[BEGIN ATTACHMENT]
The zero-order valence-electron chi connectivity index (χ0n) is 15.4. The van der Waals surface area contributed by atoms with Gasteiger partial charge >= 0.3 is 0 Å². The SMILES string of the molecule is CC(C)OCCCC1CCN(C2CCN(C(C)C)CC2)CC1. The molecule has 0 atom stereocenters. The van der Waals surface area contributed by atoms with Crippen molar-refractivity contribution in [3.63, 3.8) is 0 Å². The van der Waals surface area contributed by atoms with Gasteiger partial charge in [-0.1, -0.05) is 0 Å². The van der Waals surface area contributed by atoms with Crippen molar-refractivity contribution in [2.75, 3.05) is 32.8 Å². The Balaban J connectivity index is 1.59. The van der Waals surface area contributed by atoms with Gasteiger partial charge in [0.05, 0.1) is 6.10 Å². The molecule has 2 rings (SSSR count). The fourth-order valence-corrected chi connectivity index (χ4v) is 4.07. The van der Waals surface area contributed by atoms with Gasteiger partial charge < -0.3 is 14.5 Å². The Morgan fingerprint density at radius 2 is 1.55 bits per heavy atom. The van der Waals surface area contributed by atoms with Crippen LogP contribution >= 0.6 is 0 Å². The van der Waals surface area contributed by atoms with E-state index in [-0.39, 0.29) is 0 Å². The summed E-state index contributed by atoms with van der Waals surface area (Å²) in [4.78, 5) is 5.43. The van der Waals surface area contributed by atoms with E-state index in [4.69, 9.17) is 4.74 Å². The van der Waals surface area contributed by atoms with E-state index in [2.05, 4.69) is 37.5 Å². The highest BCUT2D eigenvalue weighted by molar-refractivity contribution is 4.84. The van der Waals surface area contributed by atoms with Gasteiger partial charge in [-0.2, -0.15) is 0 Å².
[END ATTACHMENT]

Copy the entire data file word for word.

The zero-order valence-electron chi connectivity index (χ0n) is 15.4. The van der Waals surface area contributed by atoms with Gasteiger partial charge >= 0.3 is 0 Å². The SMILES string of the molecule is CC(C)OCCCC1CCN(C2CCN(C(C)C)CC2)CC1. The molecule has 0 atom stereocenters. The van der Waals surface area contributed by atoms with Crippen molar-refractivity contribution in [3.63, 3.8) is 0 Å². The van der Waals surface area contributed by atoms with Gasteiger partial charge in [-0.1, -0.05) is 0 Å². The van der Waals surface area contributed by atoms with Crippen molar-refractivity contribution in [2.75, 3.05) is 32.8 Å². The Balaban J connectivity index is 1.59. The van der Waals surface area contributed by atoms with Gasteiger partial charge in [0.05, 0.1) is 6.10 Å². The molecule has 2 rings (SSSR count). The fourth-order valence-corrected chi connectivity index (χ4v) is 4.07. The van der Waals surface area contributed by atoms with Gasteiger partial charge < -0.3 is 14.5 Å². The Morgan fingerprint density at radius 2 is 1.55 bits per heavy atom. The van der Waals surface area contributed by atoms with Crippen LogP contribution >= 0.6 is 0 Å². The van der Waals surface area contributed by atoms with E-state index in [-0.39, 0.29) is 0 Å². The summed E-state index contributed by atoms with van der Waals surface area (Å²) in [4.78, 5) is 5.43. The van der Waals surface area contributed by atoms with E-state index in [4.69, 9.17) is 4.74 Å². The van der Waals surface area contributed by atoms with E-state index in [2.05, 4.69) is 37.5 Å². The highest BCUT2D eigenvalue weighted by molar-refractivity contribution is 4.84. The van der Waals surface area contributed by atoms with Gasteiger partial charge in [-0.2, -0.15) is 0 Å².